Thank you, City of Los Angeles, LADOT, Bureau of Street Services, and anyone else who was involved in the momentous project of getting these clever blobs of paint onto the asphalt. Particular thanks to the Los Angeles County Bicycle Coalition, who has provided (and will continue to provide) polite but persistent nagging as well as considered enlightenment on matters of bicycle transportation in the nation's second-largest city.
It's a good start. It restates our statutory (and moral and financial) right to the roads, and it helps place less-experienced riders out of the door zone and away from curbside debris. But it is not yet the bicycle boulevard we envision.
Traffic calming, traffic diverters, bulbouts, and some form of signal at Rossmore and at Highland are still necessary to make 4th a true bicycle boulevard, one that is comfortable for new, inexperienced, very young, or very old riders as well as the numerous commuters that whizz along it nowadays and make it, already, one of the roads most frequented by utility cyclists in the western part of LA. Not to mention strollers, dog walkers, porch sitters, neighborhood kids, and even neighborhood drivers, who will not have to jockey for road space with the massive SUVs that still use 4th as an alternate to Third Street a block away.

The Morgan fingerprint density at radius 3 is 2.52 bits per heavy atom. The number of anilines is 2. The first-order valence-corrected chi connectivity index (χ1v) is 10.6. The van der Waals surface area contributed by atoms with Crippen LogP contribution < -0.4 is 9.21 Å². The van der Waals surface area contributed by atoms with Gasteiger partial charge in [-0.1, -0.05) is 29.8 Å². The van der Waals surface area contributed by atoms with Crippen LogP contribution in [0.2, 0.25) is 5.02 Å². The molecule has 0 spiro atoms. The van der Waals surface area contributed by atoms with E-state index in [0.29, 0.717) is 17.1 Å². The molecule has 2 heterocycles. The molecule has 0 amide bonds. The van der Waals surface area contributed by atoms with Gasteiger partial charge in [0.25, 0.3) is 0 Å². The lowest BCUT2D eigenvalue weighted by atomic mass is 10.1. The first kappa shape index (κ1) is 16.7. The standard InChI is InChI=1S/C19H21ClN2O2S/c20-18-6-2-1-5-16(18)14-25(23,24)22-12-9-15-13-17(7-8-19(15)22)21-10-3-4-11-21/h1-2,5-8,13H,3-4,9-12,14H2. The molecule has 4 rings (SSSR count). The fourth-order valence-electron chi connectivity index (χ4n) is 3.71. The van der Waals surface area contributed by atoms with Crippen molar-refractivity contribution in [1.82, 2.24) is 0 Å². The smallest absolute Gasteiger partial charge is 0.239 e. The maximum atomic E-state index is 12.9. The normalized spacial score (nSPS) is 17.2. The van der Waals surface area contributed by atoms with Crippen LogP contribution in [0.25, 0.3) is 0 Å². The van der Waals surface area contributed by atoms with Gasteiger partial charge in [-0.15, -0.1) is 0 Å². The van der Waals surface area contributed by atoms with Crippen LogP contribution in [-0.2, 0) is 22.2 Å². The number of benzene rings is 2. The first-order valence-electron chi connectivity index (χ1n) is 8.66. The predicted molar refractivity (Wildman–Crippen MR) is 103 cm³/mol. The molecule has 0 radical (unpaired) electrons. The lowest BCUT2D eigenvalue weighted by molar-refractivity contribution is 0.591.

But we're getting closer. Fourth now has sharrows all the way from Hoover on the east to Cochran on the west, inviting cyclists of all persuasions to use it for getting to work, to school, to shopping, to visit friends, or just to enjoy a beautiful day.
Next project will be, I hope, rebuilding 4th and Hudson to eliminate the Hudson River, and repaving much of the rest of the western half of 4th Street, which currently resembles nothing so much as a warehouse district back alley--despite running through one of the wealthiest neighborhoods in LA.